Coming from a musically inclined family, I grew up watching Broadway musicals like Wicked, Cats, etc. Since our home was only an hour away from New York, it became part of our tradition to drive there during the yuletide season to see an incredible show or two. The traffic was undoubtedly awful, but the musicals made our suffering on the road worth it.
Now, while growing up, my parents allowed me to watch kid-friendly Broadway shows. E.g., Annie, The Lion King, and even Newsies. When I went to high school, though, our family dynamics changed drastically.
It started when Mom found out that Dad had an extramarital affair one too many times while on business trips. My father wanted to make amends, but my mother—bless her soul—practically informed him that second chances weren’t available. Thus, she kicked Dad out of the house and went on to file for divorce.
The perfect life that we had fallen apart within months. All of a sudden, I needed to go back and forth to different houses. Mom had me on weekdays, while Dad got my weekends. I could not complain verbally about this setup, but it made me want to move across the country and stay away from my parents.
The divorce meant that neither of my parents was willing to continue our family tradition on Broadway. They did not even bother coming up with an excuse; they only said that it was no longer in the cards. Then, I got accepted to UCLA, and my musical-watching days became a history.
Although LA was fun, I felt miserable there. At one point, I wondered if my childhood was nothing but a lie. Were my parents genuinely happy during our trips? Did Mom put up with Dad because of me? Such questions swirled in my head repeatedly for some time, to the extent that I started sinking the depression hole.
I remembered the first time I got drunk. A friend told me that that’s a quick way to forget your worries, albeit momentarily. And when the alcohol hit my system, I understood what she meant. I kept drinking whenever I thought of my problems, which was almost every day. I only realized how low I had gone when I failed all my classes, and Mom coaxed me to go back home.
Seeing The Color Purple
When I came back home, I met my parents at a restaurant. It was the only time they met out of court; even when I went to LA, Dad merely gave me a call to say goodbye. They agreed to be in the same room together because they wanted to do a little intervention on me and ensure that I would not throw away my life before it even started.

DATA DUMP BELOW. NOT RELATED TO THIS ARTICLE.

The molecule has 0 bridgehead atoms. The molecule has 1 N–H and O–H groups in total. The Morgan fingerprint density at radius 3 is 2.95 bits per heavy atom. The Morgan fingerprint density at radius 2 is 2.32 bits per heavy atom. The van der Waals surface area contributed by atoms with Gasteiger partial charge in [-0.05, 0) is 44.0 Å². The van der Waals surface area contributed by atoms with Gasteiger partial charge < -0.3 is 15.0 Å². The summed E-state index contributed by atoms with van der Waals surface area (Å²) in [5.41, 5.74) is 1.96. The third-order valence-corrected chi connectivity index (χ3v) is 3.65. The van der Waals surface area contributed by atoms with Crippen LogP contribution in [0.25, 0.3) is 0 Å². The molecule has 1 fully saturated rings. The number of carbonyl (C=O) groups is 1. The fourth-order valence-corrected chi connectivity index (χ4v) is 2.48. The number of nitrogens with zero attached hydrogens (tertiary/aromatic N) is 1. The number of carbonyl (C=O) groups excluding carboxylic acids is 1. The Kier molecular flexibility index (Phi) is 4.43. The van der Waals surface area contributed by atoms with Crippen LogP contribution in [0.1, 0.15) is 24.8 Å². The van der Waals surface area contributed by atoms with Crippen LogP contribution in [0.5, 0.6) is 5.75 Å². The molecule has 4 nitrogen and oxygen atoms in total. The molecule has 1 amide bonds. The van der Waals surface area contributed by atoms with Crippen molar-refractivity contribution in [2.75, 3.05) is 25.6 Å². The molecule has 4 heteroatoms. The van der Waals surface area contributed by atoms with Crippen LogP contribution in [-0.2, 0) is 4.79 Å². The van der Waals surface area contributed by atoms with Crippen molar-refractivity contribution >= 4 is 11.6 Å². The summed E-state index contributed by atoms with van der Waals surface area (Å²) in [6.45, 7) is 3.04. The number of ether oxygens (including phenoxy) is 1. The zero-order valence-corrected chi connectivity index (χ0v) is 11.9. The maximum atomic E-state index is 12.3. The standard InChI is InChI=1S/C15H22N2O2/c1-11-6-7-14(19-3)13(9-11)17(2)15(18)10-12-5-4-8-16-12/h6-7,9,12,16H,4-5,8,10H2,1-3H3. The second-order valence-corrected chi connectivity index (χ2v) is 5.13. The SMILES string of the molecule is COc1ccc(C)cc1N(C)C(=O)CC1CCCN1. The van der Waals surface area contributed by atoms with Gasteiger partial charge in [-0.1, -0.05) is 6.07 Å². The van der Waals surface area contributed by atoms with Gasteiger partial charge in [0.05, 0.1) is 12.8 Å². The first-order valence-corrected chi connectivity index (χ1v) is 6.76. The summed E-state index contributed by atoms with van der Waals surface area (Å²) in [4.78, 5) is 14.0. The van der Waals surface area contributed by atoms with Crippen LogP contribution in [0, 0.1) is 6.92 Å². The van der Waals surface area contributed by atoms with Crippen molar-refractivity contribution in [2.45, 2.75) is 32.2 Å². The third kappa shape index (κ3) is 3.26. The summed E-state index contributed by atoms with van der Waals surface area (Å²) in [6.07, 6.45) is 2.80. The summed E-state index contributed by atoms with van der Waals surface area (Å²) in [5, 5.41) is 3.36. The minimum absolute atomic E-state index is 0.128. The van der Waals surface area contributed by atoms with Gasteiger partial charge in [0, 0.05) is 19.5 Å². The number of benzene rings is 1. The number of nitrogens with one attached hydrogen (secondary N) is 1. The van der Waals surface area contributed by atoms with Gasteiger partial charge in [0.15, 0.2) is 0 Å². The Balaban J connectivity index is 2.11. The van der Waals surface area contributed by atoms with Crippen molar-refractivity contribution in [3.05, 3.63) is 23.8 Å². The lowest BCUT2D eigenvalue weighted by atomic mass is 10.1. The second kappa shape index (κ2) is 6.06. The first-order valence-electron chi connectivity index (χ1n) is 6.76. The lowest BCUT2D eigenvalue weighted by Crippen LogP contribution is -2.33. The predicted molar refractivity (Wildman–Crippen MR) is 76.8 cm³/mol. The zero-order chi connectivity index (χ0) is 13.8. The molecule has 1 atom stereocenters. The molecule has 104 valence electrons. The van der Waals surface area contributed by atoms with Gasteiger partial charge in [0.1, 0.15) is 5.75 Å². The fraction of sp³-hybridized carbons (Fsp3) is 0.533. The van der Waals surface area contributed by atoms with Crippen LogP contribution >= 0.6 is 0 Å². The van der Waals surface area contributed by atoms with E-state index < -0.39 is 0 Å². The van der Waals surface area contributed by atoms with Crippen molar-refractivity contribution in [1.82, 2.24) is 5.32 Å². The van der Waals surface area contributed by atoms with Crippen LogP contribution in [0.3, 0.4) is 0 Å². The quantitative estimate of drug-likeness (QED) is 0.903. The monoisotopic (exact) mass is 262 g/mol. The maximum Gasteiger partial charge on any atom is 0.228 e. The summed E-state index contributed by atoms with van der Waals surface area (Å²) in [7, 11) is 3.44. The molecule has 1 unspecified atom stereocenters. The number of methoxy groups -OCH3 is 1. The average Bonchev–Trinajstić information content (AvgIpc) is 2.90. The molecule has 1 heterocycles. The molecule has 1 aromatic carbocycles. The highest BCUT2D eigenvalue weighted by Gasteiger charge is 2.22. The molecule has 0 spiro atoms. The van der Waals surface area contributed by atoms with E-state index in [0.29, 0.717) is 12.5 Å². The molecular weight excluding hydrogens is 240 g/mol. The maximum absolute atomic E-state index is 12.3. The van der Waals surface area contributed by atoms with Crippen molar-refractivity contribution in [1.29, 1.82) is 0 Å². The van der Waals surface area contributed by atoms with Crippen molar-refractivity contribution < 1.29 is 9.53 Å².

In truth, I stopped drinking ever since I flunked at UCLA. I realized it did not help me at all and perhaps ruined my chances of becoming a doctor. But of course, I did not tell my parents that. Instead, I just allowed them to think that I needed this intervention so that I could see them agreeing on something after a long while.
Before the dinner ended, my folks said that I could try applying at NYU. The next day, I dropped in the campus to send my application and walked around the streets to familiarize myself with the location. Even if I wouldn’t get accepted, I thought of looking for a job around the area.
After a few minutes, I was standing outside of a theater where they were doing the production of The Color Purple. I heard about its movie version back then, but I never got to watch it. I had no inkling who Cynthia Erivo was at the time either, but I knew that Jennifer Hudson’s a powerhouse singer. For the first time in years, I was in the third row of a Broadway theater to watch a Broadway musical.
Listening To “I’m Here”
The play took place when African-American women were still oppressed. The main character had been wronged many times in her life, and I felt so sorry for her. Then, she sang “I’m Here,” which blew me away.
There was no way I could relate to the main character’s hardships, but it hit home when Cynthia Erivo sang, “I’m gonna take a deep breath; I’m gonna hold my head up. I’m gonna put my shoulders back and look you straight in the eye.” It was such a powerful part of the musical and showed the actress’s heart. I was already shedding tears silently before I could stop myself.
When the Broadway musical ended, I felt a change of heart. I forgot about our family issues and suddenly felt like going home and hugging my mother. I also wanted to walk around the city with my head held up high—just like what Cynthia Erivo said—and show the world that I was ready to move forward.